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Ryder Cup rookies feel new pressure, bring new energy
When the 37th Ryder Cup Matches begin on Friday at Valhalla Golf Club, no competitor for either the United States and for Europe will be immune from feeling pressure like no other in golf. But it's the rookies who will feel it the most, who will recognize the nervousness but won't be familiar with its intensity.
It's largely for this reason that newcomers to the Ryder Cup fray aren't expected to contribute tremendously to the fortunes of their teams. It is the man with experience and moxie who thrives, who can handle the heat, the headaches, the heartaches and the hectic, hair-on-fire schedule.
But while experience can be helpful, and being on form doesn't hurt either, these factors aren't necessarily indicators of success in the Ryder Cup.
"I think experience is overrated," said U.S. captain Paul Azinger, who went 3-1-0 in his debut in 1989 at The Belfry in Sutton Coldfield, England. "My best Ryder Cup was my first Ryder Cup. I played great the whole week. I played. I didn't even play great in '93 at the Ryder Cup (as the reigning PGA champion). I played better than my record, but it was nothing special there."
It's no wonder then, that Azinger was not afraid to use three of his four captain's picks on first-time competitors -- J.B. Holmes, Steve Stricker and Hunter Mahan. They join fellow rookies and automatic qualifiers Anthony Kim, Ben Curtis and Boo Weekley on a U.S. team that features the most newcomers since eight Americans debuted for the 1979 team that went on to a 17-11 triumph.
Europe, which has won five of the last six meetings, counters with four rookies: Soren Hansen, Graeme McDowell, Justin Rose and Oliver Wilson. Its highest population of rookies appeared on the 1999 team that dominated for two days before the Americans staged their historic rally from six points down at The Country Club in Brookline, Mass.
It's important to note that in the history of these matches that started in 1927, there have been 27 first-time American players who have gone undefeated who played at least two matches, including Larry Nelson, who posted a 5-0-0 mark in 1979. The Great Britain-Europe teams have four, led by Nick Faldo, who went 3-0-0 in his '77 debut.
Eighteen Americans have scored at least three points in their debut while Europe has had seven rookies score at least that many, including Sergio Garcia.
"I think the fact that we have six newcomers is a good thing," said Jim Furyk, who is playing for the U.S. for the sixth time. "I think Paul is actually very happy about that. He said it before, I heard him say it at his press conference, 'I don't know if experience is all that important because those guys have experience in losing.'"
"Here we are with a fresh team. To have players that are new that haven't felt the sting of defeat, it's a good thing," Stewart Cink added.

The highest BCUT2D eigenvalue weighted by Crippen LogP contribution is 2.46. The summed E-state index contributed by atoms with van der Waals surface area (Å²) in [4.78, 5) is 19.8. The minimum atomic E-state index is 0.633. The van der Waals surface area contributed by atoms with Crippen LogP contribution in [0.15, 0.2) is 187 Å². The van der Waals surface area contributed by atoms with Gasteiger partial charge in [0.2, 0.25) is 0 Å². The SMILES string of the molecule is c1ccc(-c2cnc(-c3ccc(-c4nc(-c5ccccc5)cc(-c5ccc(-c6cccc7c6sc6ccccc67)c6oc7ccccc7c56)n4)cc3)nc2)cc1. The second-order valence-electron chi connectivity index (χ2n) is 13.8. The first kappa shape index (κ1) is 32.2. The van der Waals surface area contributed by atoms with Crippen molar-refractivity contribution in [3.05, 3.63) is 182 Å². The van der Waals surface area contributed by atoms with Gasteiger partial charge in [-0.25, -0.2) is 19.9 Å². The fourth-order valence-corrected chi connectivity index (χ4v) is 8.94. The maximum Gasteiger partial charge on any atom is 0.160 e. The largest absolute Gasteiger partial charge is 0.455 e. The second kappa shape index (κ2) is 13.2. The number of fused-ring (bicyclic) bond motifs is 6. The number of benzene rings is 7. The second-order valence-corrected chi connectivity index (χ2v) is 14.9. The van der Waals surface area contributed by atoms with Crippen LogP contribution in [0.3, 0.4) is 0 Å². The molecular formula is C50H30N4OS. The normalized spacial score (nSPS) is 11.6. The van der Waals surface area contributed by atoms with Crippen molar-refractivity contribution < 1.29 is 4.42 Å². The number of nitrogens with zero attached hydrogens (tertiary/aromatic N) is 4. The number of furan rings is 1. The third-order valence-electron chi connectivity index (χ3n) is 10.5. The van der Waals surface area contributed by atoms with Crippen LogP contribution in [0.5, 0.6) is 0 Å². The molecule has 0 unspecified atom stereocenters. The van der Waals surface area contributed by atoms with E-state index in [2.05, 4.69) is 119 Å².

Phil Mickelson chimed in with similar sentiments, but he added that the selection process that was based on a one-year performance cycle initiated the growth of the rookie class. The younger guys played better in 2008.
"I think for the U.S. side, our new points system has helped get the players playing best this year because it's been a one year process," said Mickelson, who went 3-0-0 in the first of his six Ryder Cup appearances in 1995. "Just because some guys have not played in this particular event doesn't mean that they are not ready and equipped and have their games ready to play.
"Also, not being a part of the last few U.S. teams is not necessarily a bad thing," Lefty added. "So the guys who haven't played, they have never lost this event."
And two so-called rookies actually can hang their hats on contributing to a winning team. The fact is that two U.S. Ryder Cup rookies aren't pure rookies. They are new to the Ryder Cup, sure, but Stricker and Mahan competed for the victorious U.S. squad in last year's Presidents Cup, and they teamed up to twice win foursomes matches. Stricker also competed on the winning '96 Presidents Cup squad.
Nevertheless, to circle back to the beginning, nothing correlates to the Ryder Cup in terms of pressure, and Stricker, for one, seemed to understand that.
"The Presidents Cup team, I played on in '96 and then last year, and even the difference between those two years have been a great deal," Stricker said. "Some guys are telling me that it's getting closer to this event as far as impact, the type of crowds, the atmosphere and everything else.
"But they're telling me here, this is another level of anxiety, I guess, but to have fun with it," Stricker added. "That's the bottom line that they're telling us. You're going to be nervous; first tee is a tough one. But I always figured if you prepare well and you feel good about your game, all those things tend to be a little bit easier."